This is Part 1 of a 5-part series: Sharing the Nile's Waters
Parts 1 / 2 / 3 / 4 / 5
The Nile is the world’s longest river, spanning a distance of almost 6,600 kilometers. It is formed from the White Nile, which originates in the Great Lakes region of central Africa, and the Blue Nile, which begins at Lake Tana in Ethiopia. The two rivers meet in Sudan and travel northwards, flowing through Egypt until finally emptying into the Mediterranean Sea.
Water use issues have long been a source of contention among the Nile Basin countries, who disagree on what constitutes an equitable distribution of the river's waters. For decades, the answer to that question has been determined by colonial-era agreements that heavily favored Egypt. A recently negotiated agreement by upstream countries could alter the historic water-sharing arrangements.
Entitled the Cooperative Framework Agreement, it was recently signed by Burundi, which joins other countries -- Kenya, Uganda, Ethiopia, Tanzania and Rwanda – that are seeking what they consider a more equitable share of the river’s waters. Egypt, Sudan and the Democratic Republic of Congo are still mulling over the framework’s provisions.
The agreement marks the culmination of years of negotiations among the Nile Basin countries. The process was launched by the seven upstream countries, which see old treaties favoring Egypt and Sudan as an unfair vestige of colonialism.
Egypt has long refused to re-negotiate the colonial-era treaties if it means cutting its share of water. But the former minister of water resources and irrigation, Mahmoud Abu-Zeid, sees the framework agreement as a positive beginning.
“During the last ten years, we have been working on a framework and everybody agreed to more than 95 percent of the articles,” he says. “We believe having six countries sign the framework opens the door for working on cooperative programs and projects along the Nile.”
Burundi’s signing came amidst a major political transition in Egypt following the departure of long-time president Hosni Mubarak. Abu Zeid says just like previous governments, Egypt’s interim military rulers take the issue of the Nile waters very seriously.
“When the government met for the first time, he says, “They put on their agenda as the first item the Nile water. They have indicated the Nile water issue is a priority issue, a national security issue.”
The former Egyptian minister says what worries his country most are efforts by some to scrap the “No Harm” provision of the old treaties – a provision requiring that upstream uses of the Nile waters not interfere with the current uses and rights of the downstream countries, Egypt and Sudan. He says if these principles are honored, the framework under consideration will be acceptable to all the Nile Basin countries.
So does the framework agreement address the concerns of all the Nile Basin countries? “To a large extent,” says Henriette Ndombe, former executive director of the Entebbe-based Nile Basin Initiative.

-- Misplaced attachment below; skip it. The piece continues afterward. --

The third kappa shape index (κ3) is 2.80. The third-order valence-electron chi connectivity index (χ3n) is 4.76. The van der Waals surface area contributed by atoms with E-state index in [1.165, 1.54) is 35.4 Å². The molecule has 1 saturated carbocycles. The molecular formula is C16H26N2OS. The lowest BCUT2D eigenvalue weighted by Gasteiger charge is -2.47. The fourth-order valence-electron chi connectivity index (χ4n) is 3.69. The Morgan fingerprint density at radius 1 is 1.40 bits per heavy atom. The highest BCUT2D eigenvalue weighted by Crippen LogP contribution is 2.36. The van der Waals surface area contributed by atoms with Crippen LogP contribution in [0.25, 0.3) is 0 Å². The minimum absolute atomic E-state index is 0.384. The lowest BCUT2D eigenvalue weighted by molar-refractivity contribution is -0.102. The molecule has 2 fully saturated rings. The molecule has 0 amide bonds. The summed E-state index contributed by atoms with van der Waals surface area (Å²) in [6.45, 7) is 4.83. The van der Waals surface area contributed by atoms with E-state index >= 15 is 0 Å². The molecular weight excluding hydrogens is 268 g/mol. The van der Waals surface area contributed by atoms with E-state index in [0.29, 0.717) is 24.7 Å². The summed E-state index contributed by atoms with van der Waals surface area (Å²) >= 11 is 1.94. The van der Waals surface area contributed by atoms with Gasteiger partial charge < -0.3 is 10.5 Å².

“Without Nile, Egypt is a desert. Other countries also need water. All the countries need water. This all has been taken into account in this cooperative framework agreement – except Article 14b,” she explains.
The contentious Article 14b of the framework agreement refers to water sharing, and Egypt and Sudan have rejected all efforts to drop it in the new agreement. Egypt says even with the favorable provisions in existing agreements, the Nile alone will not be able to meet the country’s water needs after 2017. The government has previously threatened military action against upstream nations if they construct projects that slow the flow of water to Egypt.
Ndombe says war is not the answer for resolving the outstanding issues.
“The seven countries don’t want to fight Egypt because of water. And there is no need for Egypt to fight other countries because of water. They cannot fight against seven countries. Better for them is cooperation. That is, join the six countries which have signed the cooperative framework agreement,” she says.
A 1959 treaty between Egypt and Sudan apportioned nearly 90 percent of this resource to the two downstream countries -- 55.5 billion cubic meters to Egypt, and 18.5 billion cubic meters to Sudan. The treaty did not include the upstream countries, including Ethiopia, which contributes 85 percent of the river’s water. Egypt has veto power based on a provision carried over from an agreement it signed with Britain in 1929.
The framework agreement includes the creation of a permanent commission that will manage the Nile waters and guarantee an equitable allocation of its resources. The deadline for signing the agreement is May of this year. Once the signing process is completed, the accord goes before the legislatures of the countries for ratification.
Former Egyptian water resources minister Mahmoud Abu-Zeid says a practical approach to addressing the concerns of upstream countries will be to develop under-utilized parts of the Nile Basin to help generate additional sources of water. Analysts warn if the controversy over use of the river is not handled carefully, it could generate conflict in the not-too-distant future.